All this masterful play with stone marquetry would not have been possible to present in such a sleek form without Piaget’s ultra-thin calibers. Interestingly, the avenue of stone marquetry opened in 1957 for Piaget thanks to its launch of the 9P movement family that was just 2mm thick. This left a lot more room in the case for thicker dials and hence they could begin experimenting with stone marquetry. By 1963 more than 30 different types of stones found their place in Piaget’s collections.

This Altiplano Flying Tourbillon features the 4.6mm thick Calibre 670P that is now equipped with a new barrel to stretch its power reserve to 48 hours – that isn’t great, but isn’t bad either from a thin movement that has to power a tourbillon. Speaking of which, the carriage of the tourbillon, secured only from the caseback side, is crafted from titanium which, with all its 42 components installed, still weighs only 0.2 grams (that’s 0.007 ounces).

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I mentioned above that it was after a while that I could discover this love-at-first-sight’s flaws or, as I should have said, flaw – the sub-par finishing on the tourbillon itself. The top of the cage appears to be sandblasted, while its outer edge, especially the one that ends in the point above the “P” appears hand-bevelled, but the rest is underwhelming. The P even has a slight flaw on its left, while the inner edges of the carriage and the screw-heads appear to be not very refined either. When talking six figures in a relatively low component count watch, and especially when a larger component is displayed prominently, it should be absolutely stellar, in my opinion. Titanium isn’t exactly new and although it is admittedly difficult to work with, I think there’s some room for improvement here. I know we’re splitting hairs, but we aren’t talking about an entry-level watch – not in terms of pricing, nor presentation.

The rest of the movement is neat, although it once again is not much to write home about. Panerai has been getting more creative lately with rendering its big plates more visually interesting with some arbitrary cut-outs here and there. So while I understand such extra-thin movements can’t afford to have massive bridges spanning across the caseback, a few more “negative spaces” with more bevelled edges would help make the caseback view more interesting. To their credit, the inner spokes of the large third wheel under the tourbillon, as well as all other edges and countersinks on the back have hand-bevelled and polished edges, which is as it should be.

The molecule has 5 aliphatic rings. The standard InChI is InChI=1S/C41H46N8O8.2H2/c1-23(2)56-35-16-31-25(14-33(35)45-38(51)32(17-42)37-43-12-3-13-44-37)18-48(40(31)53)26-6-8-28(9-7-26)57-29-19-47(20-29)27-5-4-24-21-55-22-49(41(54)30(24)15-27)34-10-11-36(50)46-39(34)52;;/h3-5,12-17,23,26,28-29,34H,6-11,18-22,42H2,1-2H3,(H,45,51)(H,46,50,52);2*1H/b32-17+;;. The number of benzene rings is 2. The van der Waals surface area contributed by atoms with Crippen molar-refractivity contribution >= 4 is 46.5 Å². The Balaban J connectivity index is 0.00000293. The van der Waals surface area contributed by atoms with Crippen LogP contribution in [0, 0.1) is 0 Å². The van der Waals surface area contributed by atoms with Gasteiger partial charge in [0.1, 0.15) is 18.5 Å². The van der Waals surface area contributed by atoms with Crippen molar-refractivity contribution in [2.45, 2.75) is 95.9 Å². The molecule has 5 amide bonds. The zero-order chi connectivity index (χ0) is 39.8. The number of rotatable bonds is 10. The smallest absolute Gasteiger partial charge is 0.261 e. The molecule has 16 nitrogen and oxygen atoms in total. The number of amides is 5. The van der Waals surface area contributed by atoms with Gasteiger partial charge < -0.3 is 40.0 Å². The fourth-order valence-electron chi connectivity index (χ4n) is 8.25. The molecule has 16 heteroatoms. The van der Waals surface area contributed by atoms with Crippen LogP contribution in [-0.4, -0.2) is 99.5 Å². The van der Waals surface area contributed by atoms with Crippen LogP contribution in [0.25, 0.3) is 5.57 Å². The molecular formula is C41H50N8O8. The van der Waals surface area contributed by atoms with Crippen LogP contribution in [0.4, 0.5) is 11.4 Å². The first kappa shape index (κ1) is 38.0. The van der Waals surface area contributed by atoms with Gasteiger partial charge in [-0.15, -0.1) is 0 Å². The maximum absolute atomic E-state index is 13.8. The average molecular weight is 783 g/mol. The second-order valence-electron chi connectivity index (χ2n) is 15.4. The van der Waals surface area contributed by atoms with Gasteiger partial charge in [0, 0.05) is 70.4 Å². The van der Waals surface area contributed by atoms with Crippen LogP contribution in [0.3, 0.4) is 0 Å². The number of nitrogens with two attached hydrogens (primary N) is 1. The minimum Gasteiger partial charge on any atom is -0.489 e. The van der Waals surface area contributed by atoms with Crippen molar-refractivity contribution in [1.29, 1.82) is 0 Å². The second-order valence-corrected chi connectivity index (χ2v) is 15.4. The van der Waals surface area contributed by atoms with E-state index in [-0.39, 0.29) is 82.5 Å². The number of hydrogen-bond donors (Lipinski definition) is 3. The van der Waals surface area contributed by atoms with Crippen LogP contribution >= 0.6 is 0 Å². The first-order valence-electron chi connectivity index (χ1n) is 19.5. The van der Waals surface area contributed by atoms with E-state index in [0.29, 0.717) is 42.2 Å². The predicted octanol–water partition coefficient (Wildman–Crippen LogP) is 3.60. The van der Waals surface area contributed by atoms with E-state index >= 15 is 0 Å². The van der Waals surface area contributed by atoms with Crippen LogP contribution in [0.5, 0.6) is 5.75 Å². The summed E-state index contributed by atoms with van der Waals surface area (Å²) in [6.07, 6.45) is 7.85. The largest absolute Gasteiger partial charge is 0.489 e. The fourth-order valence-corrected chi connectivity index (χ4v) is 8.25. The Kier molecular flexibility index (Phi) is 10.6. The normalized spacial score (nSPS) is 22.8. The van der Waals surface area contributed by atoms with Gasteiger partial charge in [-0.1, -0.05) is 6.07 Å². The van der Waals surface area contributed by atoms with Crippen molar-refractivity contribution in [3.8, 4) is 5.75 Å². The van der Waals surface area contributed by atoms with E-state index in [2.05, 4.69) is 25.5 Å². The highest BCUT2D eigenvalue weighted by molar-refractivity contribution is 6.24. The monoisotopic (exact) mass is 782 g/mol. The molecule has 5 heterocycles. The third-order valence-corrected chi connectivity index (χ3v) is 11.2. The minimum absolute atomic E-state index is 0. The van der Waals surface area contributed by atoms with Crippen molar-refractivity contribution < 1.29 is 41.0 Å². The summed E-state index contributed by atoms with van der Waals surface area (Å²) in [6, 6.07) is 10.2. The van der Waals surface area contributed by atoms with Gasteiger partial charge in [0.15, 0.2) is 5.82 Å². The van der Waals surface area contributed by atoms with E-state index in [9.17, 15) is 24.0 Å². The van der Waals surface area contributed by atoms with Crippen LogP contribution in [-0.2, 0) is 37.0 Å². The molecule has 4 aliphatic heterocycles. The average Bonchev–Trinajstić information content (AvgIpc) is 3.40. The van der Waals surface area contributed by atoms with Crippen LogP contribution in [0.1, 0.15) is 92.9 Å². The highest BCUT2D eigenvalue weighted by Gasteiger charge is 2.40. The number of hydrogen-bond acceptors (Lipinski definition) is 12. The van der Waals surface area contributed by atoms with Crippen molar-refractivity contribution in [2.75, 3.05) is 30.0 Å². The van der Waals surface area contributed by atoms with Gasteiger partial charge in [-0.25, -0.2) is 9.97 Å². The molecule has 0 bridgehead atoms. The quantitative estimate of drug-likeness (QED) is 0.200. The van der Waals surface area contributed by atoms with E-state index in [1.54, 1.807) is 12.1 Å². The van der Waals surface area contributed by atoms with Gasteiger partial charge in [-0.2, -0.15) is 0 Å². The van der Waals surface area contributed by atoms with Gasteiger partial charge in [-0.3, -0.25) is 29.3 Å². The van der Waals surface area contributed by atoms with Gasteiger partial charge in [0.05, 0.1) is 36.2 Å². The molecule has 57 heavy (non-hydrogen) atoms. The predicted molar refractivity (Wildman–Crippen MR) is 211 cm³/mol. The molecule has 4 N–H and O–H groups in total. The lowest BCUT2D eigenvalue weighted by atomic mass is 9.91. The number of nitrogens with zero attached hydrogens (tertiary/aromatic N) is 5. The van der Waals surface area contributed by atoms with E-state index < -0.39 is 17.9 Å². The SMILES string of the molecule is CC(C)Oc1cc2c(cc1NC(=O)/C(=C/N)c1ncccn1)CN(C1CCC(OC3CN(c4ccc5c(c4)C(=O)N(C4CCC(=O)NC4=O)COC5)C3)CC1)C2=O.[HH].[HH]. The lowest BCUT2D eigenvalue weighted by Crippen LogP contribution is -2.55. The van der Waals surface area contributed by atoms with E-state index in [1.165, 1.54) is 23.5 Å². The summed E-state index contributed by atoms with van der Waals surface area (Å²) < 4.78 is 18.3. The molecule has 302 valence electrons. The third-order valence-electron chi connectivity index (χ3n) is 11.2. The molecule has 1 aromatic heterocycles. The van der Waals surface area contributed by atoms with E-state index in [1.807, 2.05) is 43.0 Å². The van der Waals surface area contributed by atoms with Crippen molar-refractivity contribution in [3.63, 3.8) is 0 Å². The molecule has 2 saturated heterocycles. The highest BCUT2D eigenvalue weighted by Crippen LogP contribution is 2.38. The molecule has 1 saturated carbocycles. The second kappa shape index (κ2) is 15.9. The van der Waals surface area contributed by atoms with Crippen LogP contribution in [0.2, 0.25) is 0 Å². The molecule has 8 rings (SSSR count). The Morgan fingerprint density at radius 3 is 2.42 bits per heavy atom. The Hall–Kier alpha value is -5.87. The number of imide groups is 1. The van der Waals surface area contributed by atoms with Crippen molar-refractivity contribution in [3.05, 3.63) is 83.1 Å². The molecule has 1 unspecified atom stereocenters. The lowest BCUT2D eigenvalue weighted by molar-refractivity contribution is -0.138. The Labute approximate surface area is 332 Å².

The white gold version with its blue lapis lazuli dial packs what appears to be a metric ton of diamonds with larger, baguette-cut stones set into the bezel and brilliant-cut gems set into the side and upper segment of the lugs as well as into two rows around the case-band. On a side note, we have certainly been seeing an uptick in “iced out” watches at this SIHH, but the quality of stones and their setting have varied greatly, to put it mildly. Here it is almost as though the jewelers at Piaget responsible for making this particular watch knew it was to go with a dial of such quality, and they really went out of their way to do something exceptional. Just stunning stuff, the sort that won’t make you love diamond-set watches if you don’t already, but will impress you if you do.

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This particular blue model had a set of lapis lazuli pieces that were a bit more exciting to me than the stone usually proves to be. With those few larger, more concentrated yellow areas by the tourbillon and the varying depths of blue everywhere else this particular dial resembled a map to me, with little islands and the currents of the oceans on show. For this reason I really enjoyed this very piece but it also made me realize how when commissioning one of these from Piaget, you’ll probably want to be able to choose from the dials available – the colors and patterns can vary and what may be a miss in the eyes of one can prove to be a hit in the eyes of another.

Now, looking at these images I realize that these watches appear much more feminine in pictures than they did live, especially when there is a focus on the straps and buckles and not on the watch itself from a more frontal view. Nevertheless, at 41mm wide and not ultra-thin, these watches have ample volume and presence to render them sufficiently masculine when worn out in the wild. I wonder how they’d look on a grey or a brown strap. They’d probably appear less “seasonal” and hence that much more masculine.

Utterly inundated with all the vintage nonsense recently, this watch is as refreshing as it is effortlessly timeless. This watch, given its size and aesthetic balance will remain relevant and wearable much longer – technically infinitely – than those unimaginative recreations. I applaud Piaget for creatively pairing one of their movements and cases with the commissioning of an expert craftsman. The result is the sort of synergy that takes more creativity and intelligence than all anniversary and homage and jubilee releases of SIHH 2018 combined.

It is futile though to compare this watch to anything else. You either like it and get it, or you don’t and it’s all good either way. There are only 8 of each being made and I’m sure there are 16 people out there who will buy and, hopefully, wear them. Pricing for the Piaget Altiplano Flying Tourbillon with the malachite marquetry dial and the lapis lazuli marquetry dial with the diamond-set case is well into the six-figure range.

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